CHARLOTTE, NC – Despite the fact that unemployment is at an all time high and the only concern of most businesses is improving their bottom line, some companies are making pro bono work part of their business plan.
Cynthia Urbanik is a seasoned veteran of the design industry and owner of the brand new yet quickly growing interior design company, CU Interiors, which is already making a huge impact on the Charlotte charitable community. When Dress for Success—a worldwide nonprofit organization that provides interview suits, confidence boosts, and career development to low-income women in more than 75 cities worldwide—decided to expand their operation to a 5,000-square-foot warehouse space, they immediately sought the design expertise of CU interiors.
Wanting to transform the old warehouse into a Boutique and Career Transformation Center that would be the life launching block for hundreds, if not thousands of disadvantaged women as they gather their lives and jump back into the workforce, Urbanik knew that she had what it took to get the job done. “I saw this as a win-win opportunity for everyone involved,” she explains.
“This new boutique was a launching pad for my growing business and a great opportunity to use my skills as a designer to better the lives of those around me. Dress for Success is an organization that I believe in and it is important to me as a business owner to align my company with nonprofits that myself and the community as a whole respect.”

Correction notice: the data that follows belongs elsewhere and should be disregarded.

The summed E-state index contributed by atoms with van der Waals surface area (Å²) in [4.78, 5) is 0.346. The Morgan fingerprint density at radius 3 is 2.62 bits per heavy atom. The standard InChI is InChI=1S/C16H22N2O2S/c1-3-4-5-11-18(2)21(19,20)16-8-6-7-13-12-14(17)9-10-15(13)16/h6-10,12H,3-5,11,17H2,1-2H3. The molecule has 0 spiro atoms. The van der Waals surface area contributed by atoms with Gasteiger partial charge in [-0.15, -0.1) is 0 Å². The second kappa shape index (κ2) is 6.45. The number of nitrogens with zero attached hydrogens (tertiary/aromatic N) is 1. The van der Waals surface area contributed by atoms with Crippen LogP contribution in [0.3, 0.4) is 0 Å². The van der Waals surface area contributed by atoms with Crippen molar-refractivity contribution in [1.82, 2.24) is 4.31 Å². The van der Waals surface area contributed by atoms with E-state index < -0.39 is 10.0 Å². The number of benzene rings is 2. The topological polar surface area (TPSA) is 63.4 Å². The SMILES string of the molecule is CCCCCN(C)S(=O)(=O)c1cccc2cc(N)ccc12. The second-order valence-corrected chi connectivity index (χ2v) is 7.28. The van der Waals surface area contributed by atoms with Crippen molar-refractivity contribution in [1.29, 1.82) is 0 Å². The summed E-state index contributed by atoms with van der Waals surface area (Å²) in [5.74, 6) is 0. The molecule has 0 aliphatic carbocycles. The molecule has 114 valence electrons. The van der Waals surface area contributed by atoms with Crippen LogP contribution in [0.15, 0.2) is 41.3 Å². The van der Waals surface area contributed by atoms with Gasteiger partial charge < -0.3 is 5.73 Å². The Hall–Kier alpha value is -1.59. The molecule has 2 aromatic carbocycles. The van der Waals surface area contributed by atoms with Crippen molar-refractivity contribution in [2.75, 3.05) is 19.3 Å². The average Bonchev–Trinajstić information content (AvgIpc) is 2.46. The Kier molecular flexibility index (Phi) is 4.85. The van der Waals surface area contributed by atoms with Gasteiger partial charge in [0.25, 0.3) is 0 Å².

Despite many obstacles and an extremely tight budget, the design for the new boutique was a huge success. Urbanik viewed this as a great opportunity to broaden her scope as a designer and to involve even more members of our community. Thus, stepping out of the typical “closed-door” design process, Urbanik made calls to friends, colleagues and community members to solicit them for donated time, resources and materials that could serve to transform the old warehouse into a glamorous and welcoming boutique. In almost no time, volunteers and materials flowed in.
Through the diligence of Urbanik and those around her, Dress for Success received free or heavily discounted carpet, drapery, dressing room curtains, signage, and upholstering services. They even recycled break room cabinets from an adjacent vacant suite, thus helping to put the finishing touches on this ever-evolving project. “My design for the boutique was continuously evolving based on donations. However, people really seemed to understand that we were looking for items that were special and unique. The women at this boutique deserve to walk through the door and feel a sense of dignity and pride. I believe we accomplished that,” states Urbanik.
Urbanik’s other work can be viewed on her Web site: www.cu-interiors.com.
More information about Dress for Success can be found at www.dressforsuccess.org/charlotte.